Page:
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is 6 too young to learn an instrument?

(22 Posts)
brimfull Sun 24-Aug-08 19:23:34

ds loves music

bangs saucepans constantly,makes up tunes on the keyboard and plays little bits he's been taught (very very simple),says he wants to learn music.

But his reading isn't fab,pretty average I'd say but definitely not a fluent reader yet.

He can learn the recorder in school but not until yr 2.

Should I leave him toit,encouraging as much as poss bearing in mind I am not musical at all.DD does teach him a bit.
Should I start him in lessons of some sort?

AvenaLife Sun 24-Aug-08 19:26:06

I started ds with piano lessons when he was 6, it helped his hand eye coordination and concentration skills. He had them at school but your local music shop will have details aswell.

KerryMum Sun 24-Aug-08 19:27:34

Message withdrawn at poster's request.

misi Sun 24-Aug-08 19:28:22

it depends, some instruments you can start earlier than others and then there is the child, my son at 4 is so much more advanced than his cousin who is only 3 months younger, he can get some good notes out of a digeredoo but his cousin can't even make a sound out of it!

brimfull Sun 24-Aug-08 19:29:08

we only have a keyboard though..

AvenaLife Sun 24-Aug-08 19:29:57

ds used to practice on a keyboard, you dont need a piano. It needs alot of keys though.

brimfull Sun 24-Aug-08 19:29:58

actually we have recorder too

KerryMum Sun 24-Aug-08 19:30:05

Message withdrawn at poster's request.

misi Sun 24-Aug-08 19:30:18

bearing in mind also that the creative side of a child is far more active at 6 than the academic side, so music, painting and languages are more learnable to kids now than reading, counting or that sort of thing

brimfull Sun 24-Aug-08 19:30:23

it's quite big

Seeline Sun 24-Aug-08 19:30:56

DS started piano at 5.5 - he couldn't really read. His teacher has been brilliant and I think it has helped him in all sorts of ways. He learnt to recognise the names of the notes and learnt to 'write' and play words. He also did basic maths with the note values. It has helped his concentration and now 1.5 years on he still really enjoys it and often practises without being told to! If he wants to learn let him.

brimfull Sun 24-Aug-08 19:32:14

hmmm do I need to buy piano

pointydog Sun 24-Aug-08 19:32:22

Not too young if he wants to. Check with the teacher though - I'd've thought some teachers would want students to have a piano rather than a keyboard.

DontNeedAnything Sun 24-Aug-08 19:33:24

DTDs started recorder in Yr1 (so they we 6).

They will be learning violin or cello or double bass hmm next year at school.

It has all been done at school though - although I have helped them with the recorder outside school to extend what they have been doing with the teacher.

brimfull Sun 24-Aug-08 19:34:33

how much does a piano cost?

AvenaLife Sun 24-Aug-08 19:42:57

You don't need to buy one, you can rent them from your music shop. If the little darling gives up then you can send it back, if you want to keep it they deduct the amount you have already paid from the cost of the piano. You'll have to check they do this though, it might not be the same where you live.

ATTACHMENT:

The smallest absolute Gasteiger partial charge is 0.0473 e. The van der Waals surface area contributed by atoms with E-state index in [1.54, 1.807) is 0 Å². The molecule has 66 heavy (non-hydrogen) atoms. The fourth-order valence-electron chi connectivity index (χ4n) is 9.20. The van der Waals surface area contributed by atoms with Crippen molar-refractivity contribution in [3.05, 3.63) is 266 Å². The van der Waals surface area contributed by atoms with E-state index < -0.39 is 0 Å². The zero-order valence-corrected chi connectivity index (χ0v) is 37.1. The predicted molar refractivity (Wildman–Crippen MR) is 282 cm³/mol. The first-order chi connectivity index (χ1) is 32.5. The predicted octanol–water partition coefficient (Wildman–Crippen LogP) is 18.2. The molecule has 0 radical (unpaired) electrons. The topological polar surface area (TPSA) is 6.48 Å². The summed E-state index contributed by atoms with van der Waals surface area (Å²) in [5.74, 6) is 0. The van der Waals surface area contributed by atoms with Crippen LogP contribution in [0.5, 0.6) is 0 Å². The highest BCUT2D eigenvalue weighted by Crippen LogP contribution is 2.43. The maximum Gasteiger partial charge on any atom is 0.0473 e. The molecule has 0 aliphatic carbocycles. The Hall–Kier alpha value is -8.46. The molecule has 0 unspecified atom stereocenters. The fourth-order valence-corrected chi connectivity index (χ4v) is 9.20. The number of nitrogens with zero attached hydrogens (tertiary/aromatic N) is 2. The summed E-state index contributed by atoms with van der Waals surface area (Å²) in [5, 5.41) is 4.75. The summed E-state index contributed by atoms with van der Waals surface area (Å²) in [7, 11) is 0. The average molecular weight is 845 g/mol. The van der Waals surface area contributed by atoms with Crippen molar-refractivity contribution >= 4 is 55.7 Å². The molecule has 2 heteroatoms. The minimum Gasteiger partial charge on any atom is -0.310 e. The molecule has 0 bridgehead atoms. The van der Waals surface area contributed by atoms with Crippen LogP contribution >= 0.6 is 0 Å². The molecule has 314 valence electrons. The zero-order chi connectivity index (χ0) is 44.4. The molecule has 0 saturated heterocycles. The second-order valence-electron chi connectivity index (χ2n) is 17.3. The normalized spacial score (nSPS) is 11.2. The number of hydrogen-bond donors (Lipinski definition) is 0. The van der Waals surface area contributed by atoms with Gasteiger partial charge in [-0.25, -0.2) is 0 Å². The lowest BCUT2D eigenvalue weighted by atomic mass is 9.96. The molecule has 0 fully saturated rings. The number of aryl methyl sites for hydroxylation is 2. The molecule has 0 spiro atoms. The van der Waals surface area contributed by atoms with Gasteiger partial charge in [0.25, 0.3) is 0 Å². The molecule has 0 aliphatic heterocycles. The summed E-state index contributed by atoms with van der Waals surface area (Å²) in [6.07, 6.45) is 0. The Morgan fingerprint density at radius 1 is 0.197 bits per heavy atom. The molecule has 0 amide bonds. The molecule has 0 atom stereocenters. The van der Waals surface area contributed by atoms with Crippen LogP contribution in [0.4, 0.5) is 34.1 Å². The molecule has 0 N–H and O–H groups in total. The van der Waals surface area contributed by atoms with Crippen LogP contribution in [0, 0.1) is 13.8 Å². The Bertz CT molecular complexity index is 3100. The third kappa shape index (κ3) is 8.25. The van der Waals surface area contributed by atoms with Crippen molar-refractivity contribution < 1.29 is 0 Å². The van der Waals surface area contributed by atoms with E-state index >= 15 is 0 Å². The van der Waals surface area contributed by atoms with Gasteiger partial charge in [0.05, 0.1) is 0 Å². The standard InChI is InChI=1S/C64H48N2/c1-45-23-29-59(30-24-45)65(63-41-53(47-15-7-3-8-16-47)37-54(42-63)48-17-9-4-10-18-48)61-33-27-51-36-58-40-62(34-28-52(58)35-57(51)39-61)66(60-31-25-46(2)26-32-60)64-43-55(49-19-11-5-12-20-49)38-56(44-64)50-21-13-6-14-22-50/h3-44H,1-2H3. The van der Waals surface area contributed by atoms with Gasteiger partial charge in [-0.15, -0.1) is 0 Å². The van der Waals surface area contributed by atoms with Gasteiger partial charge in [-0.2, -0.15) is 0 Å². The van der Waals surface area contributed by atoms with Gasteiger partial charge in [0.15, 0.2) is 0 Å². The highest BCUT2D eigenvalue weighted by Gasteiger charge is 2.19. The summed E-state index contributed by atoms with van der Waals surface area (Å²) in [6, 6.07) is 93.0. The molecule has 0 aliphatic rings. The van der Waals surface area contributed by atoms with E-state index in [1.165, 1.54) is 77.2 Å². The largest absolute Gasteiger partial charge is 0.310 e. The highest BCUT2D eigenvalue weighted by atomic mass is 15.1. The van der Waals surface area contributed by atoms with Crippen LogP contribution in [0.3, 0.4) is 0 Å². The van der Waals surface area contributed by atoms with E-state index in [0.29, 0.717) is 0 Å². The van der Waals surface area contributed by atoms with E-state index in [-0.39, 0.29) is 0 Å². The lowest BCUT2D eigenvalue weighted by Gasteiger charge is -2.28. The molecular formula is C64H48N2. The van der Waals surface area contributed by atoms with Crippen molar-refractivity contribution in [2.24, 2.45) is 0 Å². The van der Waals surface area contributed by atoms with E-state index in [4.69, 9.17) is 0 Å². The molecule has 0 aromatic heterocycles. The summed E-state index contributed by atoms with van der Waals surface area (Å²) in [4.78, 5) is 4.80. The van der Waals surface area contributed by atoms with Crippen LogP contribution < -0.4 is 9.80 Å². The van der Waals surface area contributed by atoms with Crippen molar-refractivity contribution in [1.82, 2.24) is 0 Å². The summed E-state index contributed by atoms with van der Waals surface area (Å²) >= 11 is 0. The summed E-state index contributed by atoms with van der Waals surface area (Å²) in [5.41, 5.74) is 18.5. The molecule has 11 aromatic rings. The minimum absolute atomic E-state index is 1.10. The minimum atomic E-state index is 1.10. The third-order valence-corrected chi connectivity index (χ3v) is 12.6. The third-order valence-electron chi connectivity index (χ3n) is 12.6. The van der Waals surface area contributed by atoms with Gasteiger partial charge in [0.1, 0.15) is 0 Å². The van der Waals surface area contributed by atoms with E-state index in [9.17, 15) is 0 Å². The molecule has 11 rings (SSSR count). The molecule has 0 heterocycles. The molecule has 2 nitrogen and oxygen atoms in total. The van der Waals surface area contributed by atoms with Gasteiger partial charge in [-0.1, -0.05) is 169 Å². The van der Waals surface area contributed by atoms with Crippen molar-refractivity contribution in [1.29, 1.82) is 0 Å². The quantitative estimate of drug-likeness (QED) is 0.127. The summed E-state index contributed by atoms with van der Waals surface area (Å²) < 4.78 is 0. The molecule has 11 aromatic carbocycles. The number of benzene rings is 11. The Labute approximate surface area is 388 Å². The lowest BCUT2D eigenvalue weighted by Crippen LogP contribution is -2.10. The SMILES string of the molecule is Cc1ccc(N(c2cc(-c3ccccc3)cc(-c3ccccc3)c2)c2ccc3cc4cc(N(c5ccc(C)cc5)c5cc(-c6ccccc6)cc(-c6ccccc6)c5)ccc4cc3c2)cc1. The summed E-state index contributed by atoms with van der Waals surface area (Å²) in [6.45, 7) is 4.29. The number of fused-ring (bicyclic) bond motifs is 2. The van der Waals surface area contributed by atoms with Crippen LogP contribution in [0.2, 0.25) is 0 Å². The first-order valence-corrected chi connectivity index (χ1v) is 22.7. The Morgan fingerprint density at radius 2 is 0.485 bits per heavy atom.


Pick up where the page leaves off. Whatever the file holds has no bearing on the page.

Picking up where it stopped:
brimfull Sun 24-Aug-08 19:48:21

there is very expensive looking piano shop in town

maybe second hand

WilfSell Sun 24-Aug-08 19:52:30

6 is not too young. DS had a dinky guitar at that age, tinkled along and now he's about to take his grade 1 (he is just pottering along enjoying himself) at 9.

You can get a good electronic keyboard which has the same or almost the same number of keys as a piano which is OK for a new learner, but you need to get one with weighted keys - your average cheapo keyboard won't do.

DS is about to start piano lessons too - he has a good sight reading ability now because he started quite young, but best to find a teacher who helps them enjoy it. DS was most motivated by writing his own pop songs with his 'band' at school!

oi Sun 24-Aug-08 19:54:58

mine are 8 and 6 and have been learning for the last year and we don't have a piano. In fact, the only keyboard we had was one of those dinky ones from Argos that cost £5. We've now found a very old 2nd hand piano so will get that in the next few months.

Just check with the teacher (we signed up to lessons through the school - it's some council run scheme). The children's teacher was lovely and said although it is obviously ideal for them to have a piano at home, lots of families can't afford them and lots don't have the space so have keyboards so to just do our best and as long as they enjoyed the lessons, that was the most important thing.

He sounds like he'll LOVE them!

brimfull Sun 24-Aug-08 20:13:02

thanks for opinions
will look into the piano/keyboard lesson thing

Chocolateteapot Sun 24-Aug-08 20:17:57

A good tip from DD's piano teacher is to speak to your local piano tuner as he often knows people who want to get rid of pianos and ours apparently will only recommend those that he knows are basically sound.

We got one from a church hall that was being rebuilt that he checked out first. It looks knackered but does the job. It got delivered by tractor and I gave a £25 donation to the church fund.

2point4 Mon 25-Aug-08 20:21:22

DS started piano at school during year 1, just after he turned 6. His reading is not great but he loves piano and is doing really well. Our piano teacher recommended Argos for keyboards, were quite reasonable (we don't have space for a piano). If you get a keyboard it has to be "touch sensitive".

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